It offers a portal that did not exist for fans of previous generations.
Sites such as Twitter and Instagram offer a glimpse into how the other half live and there are countless examples of good deeds gained all because of a shared post or viral video.
But, as with most modern advances in technology and communication, there are also plenty of pitfalls associated.
Footballers are not exempt to copping their fair share of flak but the abuse that women footballers can be subject to was taken to a whole new level recently.
It is a topic that resonates with Millie Bright, the Yorkshire-born Chelsea and England defender.
Bright’s club colleague, Karen Carney, received a clutch of ‘troll’ messages on Instagram after her team’s recent Champions League win over Fiorentina.
The messages contained a number of serious threats to Carney, with the Football Association saying it is “appalled” and “dismayed”.
As someone who sees Carney at close quarters on a daily basis, Bright admits the episode highlights how volatile the online world can be when you are in the sporting spotlight.
“It did affect Karen and she was quite quiet for a few days, but we all supported her at Chelsea,” Millie told The Yorkshire Post.
“It’s not acceptable but we have to put it aside and try to just focus on the football.
“These kind of things are just out there to put you off and you can’t control it.
“It can distract you even by reading it, so I tend to just delete it and focus instead on the task ahead. I’ve had a couple of messages in the past but, as I say, I just delete them.
“I don’t tend to read them and I try to stray away from that sort of stuff.
“It’s just to be ignored because it’s one person’s opinion and most others would override that.
“But, obviously, nobody wants to read anything sent to them like that. They can be very deep and personal. People say they are nobodies, the ones who send them, but it’s still someone real sending those words to you.
“They can take effect when it’s constant, one after the other.”
Bright was speaking at a visit to her old primary school, Killamarsh Junior School, where she gave a talk to pupils there on a range of subjects with social media among the topics discussed.
For Bright, the occasion was not only a pleasant trip down memory lane but also served as a reminder as to how far the women’s game has come.
The inclusion of young girls in a special training session that Bright put on was also not lost on the 25-year-old.
She hopes that her visit, as a fully-fledged international player, can inspire the youngsters to join the next generation of women players.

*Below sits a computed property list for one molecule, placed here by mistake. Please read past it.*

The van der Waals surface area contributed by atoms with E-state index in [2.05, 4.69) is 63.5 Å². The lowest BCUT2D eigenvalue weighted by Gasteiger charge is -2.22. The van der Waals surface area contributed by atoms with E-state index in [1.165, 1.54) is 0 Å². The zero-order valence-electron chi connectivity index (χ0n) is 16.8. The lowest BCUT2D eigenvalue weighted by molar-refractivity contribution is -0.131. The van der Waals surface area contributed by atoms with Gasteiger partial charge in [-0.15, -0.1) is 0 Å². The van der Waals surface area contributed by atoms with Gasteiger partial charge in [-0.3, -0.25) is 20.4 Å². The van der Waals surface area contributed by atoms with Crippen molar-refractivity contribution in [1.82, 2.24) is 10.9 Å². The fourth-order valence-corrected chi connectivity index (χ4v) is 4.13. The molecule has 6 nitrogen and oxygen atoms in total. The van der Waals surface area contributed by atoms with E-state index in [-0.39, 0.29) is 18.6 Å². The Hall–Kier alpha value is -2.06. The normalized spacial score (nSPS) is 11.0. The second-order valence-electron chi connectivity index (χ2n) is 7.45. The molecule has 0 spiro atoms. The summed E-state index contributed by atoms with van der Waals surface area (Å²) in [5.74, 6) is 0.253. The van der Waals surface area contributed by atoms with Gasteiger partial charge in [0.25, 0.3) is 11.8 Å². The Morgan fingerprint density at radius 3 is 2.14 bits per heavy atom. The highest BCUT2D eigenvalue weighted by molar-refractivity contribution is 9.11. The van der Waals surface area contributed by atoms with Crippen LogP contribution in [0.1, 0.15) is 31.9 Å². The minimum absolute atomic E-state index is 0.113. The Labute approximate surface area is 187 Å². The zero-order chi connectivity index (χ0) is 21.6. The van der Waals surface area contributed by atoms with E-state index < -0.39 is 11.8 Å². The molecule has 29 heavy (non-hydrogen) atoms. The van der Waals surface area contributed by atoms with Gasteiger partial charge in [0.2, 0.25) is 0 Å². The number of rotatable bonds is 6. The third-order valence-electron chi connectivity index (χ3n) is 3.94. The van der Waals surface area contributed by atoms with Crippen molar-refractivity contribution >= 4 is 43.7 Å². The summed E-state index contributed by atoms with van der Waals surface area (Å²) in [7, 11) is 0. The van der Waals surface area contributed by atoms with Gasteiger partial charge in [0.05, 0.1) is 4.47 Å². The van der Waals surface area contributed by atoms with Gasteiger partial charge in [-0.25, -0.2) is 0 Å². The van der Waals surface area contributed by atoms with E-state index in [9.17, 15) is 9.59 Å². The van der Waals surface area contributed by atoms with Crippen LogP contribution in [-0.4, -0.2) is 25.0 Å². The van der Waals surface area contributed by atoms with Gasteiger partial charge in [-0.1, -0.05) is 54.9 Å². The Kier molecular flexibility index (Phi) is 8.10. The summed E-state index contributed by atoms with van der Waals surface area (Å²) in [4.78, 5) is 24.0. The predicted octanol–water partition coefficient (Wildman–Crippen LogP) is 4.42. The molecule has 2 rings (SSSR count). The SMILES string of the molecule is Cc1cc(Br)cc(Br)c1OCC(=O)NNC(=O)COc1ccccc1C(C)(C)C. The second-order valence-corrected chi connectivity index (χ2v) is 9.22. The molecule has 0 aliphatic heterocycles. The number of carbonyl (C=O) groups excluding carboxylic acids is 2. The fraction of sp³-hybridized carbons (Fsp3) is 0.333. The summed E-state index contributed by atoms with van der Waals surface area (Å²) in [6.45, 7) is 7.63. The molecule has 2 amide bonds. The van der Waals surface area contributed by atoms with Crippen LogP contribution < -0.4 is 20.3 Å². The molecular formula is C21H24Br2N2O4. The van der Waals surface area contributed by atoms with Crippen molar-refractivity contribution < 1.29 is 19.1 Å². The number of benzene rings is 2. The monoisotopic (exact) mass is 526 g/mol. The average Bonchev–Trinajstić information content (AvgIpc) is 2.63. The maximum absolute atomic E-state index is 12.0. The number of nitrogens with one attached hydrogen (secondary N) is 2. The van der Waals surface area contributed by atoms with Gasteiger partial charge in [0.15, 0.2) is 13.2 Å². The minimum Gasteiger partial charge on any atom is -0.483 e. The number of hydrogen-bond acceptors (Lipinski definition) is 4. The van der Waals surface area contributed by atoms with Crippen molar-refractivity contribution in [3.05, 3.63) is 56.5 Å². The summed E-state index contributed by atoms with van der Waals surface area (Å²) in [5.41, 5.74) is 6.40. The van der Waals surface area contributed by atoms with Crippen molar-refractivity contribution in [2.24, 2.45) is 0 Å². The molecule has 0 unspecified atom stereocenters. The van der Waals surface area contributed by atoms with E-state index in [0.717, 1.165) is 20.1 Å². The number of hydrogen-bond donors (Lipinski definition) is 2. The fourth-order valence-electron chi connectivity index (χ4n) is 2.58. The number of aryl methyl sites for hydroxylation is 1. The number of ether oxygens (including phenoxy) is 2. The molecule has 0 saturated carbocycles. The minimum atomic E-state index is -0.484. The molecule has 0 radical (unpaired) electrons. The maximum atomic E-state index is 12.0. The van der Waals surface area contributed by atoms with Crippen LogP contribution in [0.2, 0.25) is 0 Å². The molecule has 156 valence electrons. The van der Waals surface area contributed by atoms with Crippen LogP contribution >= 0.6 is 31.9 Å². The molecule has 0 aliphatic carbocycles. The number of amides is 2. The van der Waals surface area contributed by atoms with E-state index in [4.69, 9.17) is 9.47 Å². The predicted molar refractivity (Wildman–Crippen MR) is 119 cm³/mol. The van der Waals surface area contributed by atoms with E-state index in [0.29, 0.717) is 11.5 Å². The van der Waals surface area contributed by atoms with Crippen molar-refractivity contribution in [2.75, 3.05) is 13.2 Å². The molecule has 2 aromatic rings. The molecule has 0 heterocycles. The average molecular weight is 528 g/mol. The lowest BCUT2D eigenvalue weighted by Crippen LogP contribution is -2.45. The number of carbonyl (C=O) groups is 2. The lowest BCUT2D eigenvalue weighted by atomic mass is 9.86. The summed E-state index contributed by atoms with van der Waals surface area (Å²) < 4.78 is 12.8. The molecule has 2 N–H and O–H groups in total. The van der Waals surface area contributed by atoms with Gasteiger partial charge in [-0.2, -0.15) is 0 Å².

“I used to have kick-abouts with the lads at break but there wasn’t actually a team for girls when I was here,” said Bright, who cut her competitive teeth at nearby side Killamarsh Dynamos. “It’s always good to come back and get involved out on the field with the kids.
“It’s always weird and brings back lots of memories.
“It’s when I went to Eckington (secondary school) that I kicked on with the school team, playing competitive games. This sort of thing, getting a visit from a professional women’s player, was unheard of when I was young.
“We didn’t really know about women’s football, so it’s nice to show the children that there is a women’s game and that they know where to go if they want to progress.”
Bright’s visit came ahead of England’s match with Sweden which takes place on Sunday, November 11, just 12 miles away from Killamarsh at Rotherham United’s AESSEAL New York Stadium.
The friendly encounter with the Swedes represents the latest assignment for Phil Neville’s Lionesses ahead of next year’s World Cup.
Bright, who is hoping to win her 25th cap, has been pleased with her personal form this term but is determined to keep improving.
“I’ve been pleased with how I’ve been performing, but I always want to improve,” added Bright, sent off in Chelsea’s 6-0 Women’s Champions League win against Fiorentina last night. “I’m always setting myself targets. I need to make sure I’m in the best possible shape for Chelsea and England.”
Tickets for England v Sweden (1.30pm) are priced £10 adults and £1 concessions. See www.thefa.com/tickets